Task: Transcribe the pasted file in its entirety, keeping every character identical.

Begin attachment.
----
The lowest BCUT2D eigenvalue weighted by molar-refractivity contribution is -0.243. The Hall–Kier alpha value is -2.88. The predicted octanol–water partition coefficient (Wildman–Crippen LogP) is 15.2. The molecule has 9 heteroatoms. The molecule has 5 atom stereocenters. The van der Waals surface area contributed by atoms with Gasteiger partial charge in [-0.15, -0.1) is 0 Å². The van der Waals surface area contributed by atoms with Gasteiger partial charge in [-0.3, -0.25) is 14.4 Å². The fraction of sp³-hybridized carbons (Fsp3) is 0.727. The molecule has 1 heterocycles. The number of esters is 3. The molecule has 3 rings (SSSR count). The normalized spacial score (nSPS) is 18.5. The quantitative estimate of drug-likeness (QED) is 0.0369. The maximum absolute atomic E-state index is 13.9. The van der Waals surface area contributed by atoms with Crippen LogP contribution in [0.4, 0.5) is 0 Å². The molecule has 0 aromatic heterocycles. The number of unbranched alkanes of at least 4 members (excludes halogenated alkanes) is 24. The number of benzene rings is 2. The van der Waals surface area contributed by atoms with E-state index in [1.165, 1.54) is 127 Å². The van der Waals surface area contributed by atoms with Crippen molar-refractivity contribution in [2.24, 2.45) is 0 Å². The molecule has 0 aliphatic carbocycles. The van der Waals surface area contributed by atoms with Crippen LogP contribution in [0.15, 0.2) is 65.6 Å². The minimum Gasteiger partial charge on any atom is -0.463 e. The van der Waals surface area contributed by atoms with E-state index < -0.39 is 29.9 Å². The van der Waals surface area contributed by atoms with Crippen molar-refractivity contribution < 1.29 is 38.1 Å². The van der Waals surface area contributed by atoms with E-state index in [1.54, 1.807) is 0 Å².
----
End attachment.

The lowest BCUT2D eigenvalue weighted by molar-refractivity contribution is -0.243. The Hall–Kier alpha value is -2.88. The predicted octanol–water partition coefficient (Wildman–Crippen LogP) is 15.2. The molecule has 9 heteroatoms. The molecule has 5 atom stereocenters. The van der Waals surface area contributed by atoms with Gasteiger partial charge in [-0.15, -0.1) is 0 Å². The van der Waals surface area contributed by atoms with Gasteiger partial charge in [-0.3, -0.25) is 14.4 Å². The fraction of sp³-hybridized carbons (Fsp3) is 0.727. The molecule has 1 heterocycles. The number of esters is 3. The molecule has 3 rings (SSSR count). The normalized spacial score (nSPS) is 18.5. The quantitative estimate of drug-likeness (QED) is 0.0369. The maximum absolute atomic E-state index is 13.9. The van der Waals surface area contributed by atoms with Crippen LogP contribution in [0.4, 0.5) is 0 Å². The molecule has 0 aromatic heterocycles. The number of unbranched alkanes of at least 4 members (excludes halogenated alkanes) is 24. The number of benzene rings is 2. The van der Waals surface area contributed by atoms with E-state index in [1.165, 1.54) is 127 Å². The van der Waals surface area contributed by atoms with Crippen molar-refractivity contribution in [2.24, 2.45) is 0 Å². The molecule has 0 aliphatic carbocycles. The van der Waals surface area contributed by atoms with Crippen LogP contribution in [0.15, 0.2) is 65.6 Å². The minimum Gasteiger partial charge on any atom is -0.463 e. The van der Waals surface area contributed by atoms with E-state index < -0.39 is 29.9 Å². The van der Waals surface area contributed by atoms with Crippen molar-refractivity contribution < 1.29 is 38.1 Å². The van der Waals surface area contributed by atoms with E-state index in [1.54, 1.807) is 0 Å².